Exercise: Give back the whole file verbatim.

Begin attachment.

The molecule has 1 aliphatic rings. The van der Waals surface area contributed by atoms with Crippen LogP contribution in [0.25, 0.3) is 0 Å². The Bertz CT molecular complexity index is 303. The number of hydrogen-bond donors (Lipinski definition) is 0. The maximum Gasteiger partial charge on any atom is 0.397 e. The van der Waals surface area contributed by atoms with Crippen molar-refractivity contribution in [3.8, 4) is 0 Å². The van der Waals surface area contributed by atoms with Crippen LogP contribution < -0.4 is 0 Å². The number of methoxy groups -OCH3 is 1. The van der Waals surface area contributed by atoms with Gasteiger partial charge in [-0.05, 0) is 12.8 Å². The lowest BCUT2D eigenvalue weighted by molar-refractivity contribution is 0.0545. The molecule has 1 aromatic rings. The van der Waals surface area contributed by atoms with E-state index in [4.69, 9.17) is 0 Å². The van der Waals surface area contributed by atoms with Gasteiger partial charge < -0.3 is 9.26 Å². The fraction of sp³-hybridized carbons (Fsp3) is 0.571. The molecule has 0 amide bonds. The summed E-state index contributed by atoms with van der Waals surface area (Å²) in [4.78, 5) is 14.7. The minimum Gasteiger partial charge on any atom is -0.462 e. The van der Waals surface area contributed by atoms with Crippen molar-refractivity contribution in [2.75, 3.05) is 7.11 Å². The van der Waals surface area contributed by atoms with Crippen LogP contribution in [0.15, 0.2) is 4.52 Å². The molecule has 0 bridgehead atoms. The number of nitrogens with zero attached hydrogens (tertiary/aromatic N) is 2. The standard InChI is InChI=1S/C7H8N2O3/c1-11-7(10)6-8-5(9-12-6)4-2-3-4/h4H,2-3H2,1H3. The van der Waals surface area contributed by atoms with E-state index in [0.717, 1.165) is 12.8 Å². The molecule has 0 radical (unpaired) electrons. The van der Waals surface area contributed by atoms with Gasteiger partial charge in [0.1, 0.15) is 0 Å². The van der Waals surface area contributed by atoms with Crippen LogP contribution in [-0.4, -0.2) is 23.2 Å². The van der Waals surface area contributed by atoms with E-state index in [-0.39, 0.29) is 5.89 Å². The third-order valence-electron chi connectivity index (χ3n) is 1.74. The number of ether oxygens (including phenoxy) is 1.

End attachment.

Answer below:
The molecule has 1 aliphatic rings. The van der Waals surface area contributed by atoms with Crippen LogP contribution in [0.25, 0.3) is 0 Å². The Bertz CT molecular complexity index is 303. The number of hydrogen-bond donors (Lipinski definition) is 0. The maximum Gasteiger partial charge on any atom is 0.397 e. The van der Waals surface area contributed by atoms with Crippen molar-refractivity contribution in [3.8, 4) is 0 Å². The van der Waals surface area contributed by atoms with Crippen LogP contribution < -0.4 is 0 Å². The number of methoxy groups -OCH3 is 1. The van der Waals surface area contributed by atoms with Gasteiger partial charge in [-0.05, 0) is 12.8 Å². The lowest BCUT2D eigenvalue weighted by molar-refractivity contribution is 0.0545. The molecule has 1 aromatic rings. The van der Waals surface area contributed by atoms with E-state index in [4.69, 9.17) is 0 Å². The van der Waals surface area contributed by atoms with Gasteiger partial charge < -0.3 is 9.26 Å². The fraction of sp³-hybridized carbons (Fsp3) is 0.571. The molecule has 0 amide bonds. The summed E-state index contributed by atoms with van der Waals surface area (Å²) in [4.78, 5) is 14.7. The minimum Gasteiger partial charge on any atom is -0.462 e. The van der Waals surface area contributed by atoms with Crippen molar-refractivity contribution in [2.75, 3.05) is 7.11 Å². The van der Waals surface area contributed by atoms with Crippen LogP contribution in [0.15, 0.2) is 4.52 Å². The molecule has 0 bridgehead atoms. The number of nitrogens with zero attached hydrogens (tertiary/aromatic N) is 2. The standard InChI is InChI=1S/C7H8N2O3/c1-11-7(10)6-8-5(9-12-6)4-2-3-4/h4H,2-3H2,1H3. The van der Waals surface area contributed by atoms with E-state index in [0.717, 1.165) is 12.8 Å². The molecule has 0 radical (unpaired) electrons. The van der Waals surface area contributed by atoms with Gasteiger partial charge in [0.1, 0.15) is 0 Å². The van der Waals surface area contributed by atoms with Crippen LogP contribution in [-0.4, -0.2) is 23.2 Å². The van der Waals surface area contributed by atoms with E-state index in [-0.39, 0.29) is 5.89 Å². The third-order valence-electron chi connectivity index (χ3n) is 1.74. The number of ether oxygens (including phenoxy) is 1.